Volume 2
Chapter XIX
 

Half an hour later, as Ferrol was passing from Louis Lavilette's stables into the road leading to the Seigneury he met Sophie Farcinelle, face to face. In a vague sort of way he was conscious that a look of despair and misery had suddenly wasted the bloom upon her cheek, and given to the large, cow-like eyes an expression of child-like hopelessness. An apathy had settled upon his nerves. He saw things as in a dream. His brain worked swiftly, but everything that passed before his eyes was, as it were, in a kaleidoscope, vivid and glowing, but yet intangible. His brain told him that here before him was a woman into whose life he had brought its first ordeal and humiliation. But his heart only felt a reflective sort of pity: it was not a personal or immediate realisation, that is, not at first.

He was scarcely conscious that he stood and looked at her for quite two minutes, without motion or speech on the part of either; but the dumb, desolate look in her eyes--a look of appeal, astonishment, horror and shame combined, presently clarified his senses, and he slowly grew to look at her as at his punishment, the punishment of his life. Before --always before--Sophie had been vague and indistinct: seen to-day, forgotten tomorrow; and previous to meeting her scores had affected his senses, affected them not at all deeply.

She was like a date in history to a boy who remembers that it meant something, but what, is not quite sure. But the meaning and definiteness were his own. Out of the irresponsibility of his nature, out of the moral ineptitude to which he had been born, moral knowledge came to him at last. Love had not done it; neither the love of Christine, as strong as death, nor the love of his sister, the deepest thing he ever knew--but the look of a woman wronged. He had inflicted on her the deepest wrong that may be done a woman. A woman can forgive passion and ruin, and worse, if the man loves her, and she can forgive herself, remembering that to her who loved much, much was forgiven. But out of wilful idleness, the mere flattery of the senses, a vampire feeding upon the spirits and souls of others, for nothing save emotion for emotion's sake --that was shameless, it was the last humiliation of a woman. As it were, to lose joy, and glow, and fervour of young, sincere and healthy life, to whip up the dying vitality and morbid brain of a consumptive!

All in a flash he saw it, realised it, and hated himself for it. He knew that as long as he lived, an hour or ten years, he never could redeem himself; never could forgive himself, and never buy back the life that he had injured. Many a time in his life he had kissed and ridden away, and had been unannoyed by conscience. But in proportion as conscience had neglected him before, it ground him now between the stones, and he saw himself as he was. Come of a gentleman's family, he knew he was no gentleman. Having learned the forms and courtesies of life, having infused his whole career with a spirit of gay bonhomie, he knew that in truth he was a swaggerer; that bad taste, infamous bad taste, had marked almost everything that he had done in his life. He had passed as one of the nobility, but he knew that all true men, all he had ever met, must have read him through and through. He had understood this before to a certain point, had read himself to a certain mark of gauge, but he had never been honestly and truly a man until this moment. His soul was naked before his eyes. It had been naked before, but he had laughed. Born without real remorse, he felt it at last. The true thing started within him. God, the avenger, the revealer and the healer, had held up this woman as a glass to him that he might see himself.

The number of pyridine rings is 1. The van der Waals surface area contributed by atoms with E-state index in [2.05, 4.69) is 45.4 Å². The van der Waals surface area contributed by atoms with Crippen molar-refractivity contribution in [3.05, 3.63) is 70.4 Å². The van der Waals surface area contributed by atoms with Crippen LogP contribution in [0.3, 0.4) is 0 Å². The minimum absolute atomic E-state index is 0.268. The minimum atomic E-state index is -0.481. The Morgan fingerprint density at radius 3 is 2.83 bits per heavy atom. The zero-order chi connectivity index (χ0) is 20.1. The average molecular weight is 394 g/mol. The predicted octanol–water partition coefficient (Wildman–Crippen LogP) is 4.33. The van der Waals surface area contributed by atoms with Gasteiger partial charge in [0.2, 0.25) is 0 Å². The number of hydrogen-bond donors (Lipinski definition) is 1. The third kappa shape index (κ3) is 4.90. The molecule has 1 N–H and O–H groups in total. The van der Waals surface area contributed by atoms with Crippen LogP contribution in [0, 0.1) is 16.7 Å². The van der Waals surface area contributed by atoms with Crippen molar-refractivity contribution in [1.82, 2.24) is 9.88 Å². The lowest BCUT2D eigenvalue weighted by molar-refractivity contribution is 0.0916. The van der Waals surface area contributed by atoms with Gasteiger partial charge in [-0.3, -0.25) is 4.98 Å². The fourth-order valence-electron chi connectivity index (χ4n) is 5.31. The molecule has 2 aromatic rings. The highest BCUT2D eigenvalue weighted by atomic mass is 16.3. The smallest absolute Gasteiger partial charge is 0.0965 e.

He saw her as she had been, a docile, soft-eyed girl, untouched by anything that defames or shames, and all in a moment the man that had never been in him until now, from the time he laughed first into his mother's eyes as a babe, spoke out as simply as a child would have spoken, and told the truth. There were no ameliorating phrases to soften it to her ears; there was no tact, there was no blarney, there was no suave suggestion now, no cheap gaiety, no cynicism of the social vampire --only the direct statement of a self-reproachful, dying man.

"I didn't fully know what I was doing," he said to her. "If I had understood then as I do now, I would never have come near you. It was the worst wickedness I ever did."

The new note in his voice, the new fashion of his words, the new look of his eyes, startled her, confused her. She could scarcely believe he was the same man. The dumb desolation lifted a little, and a look of under standing seemed to pierce her tragic apathy. As if a current of thought had been suddenly sent through her, she drew herself up with a little shiver, and looked at him as if she were about to speak; but instead of doing so, a strange, unhappy smile passed across her lips.

He saw that all the goodness of her nature was trying to arouse itself and assure him of forgiveness. It did not deceive him in the least.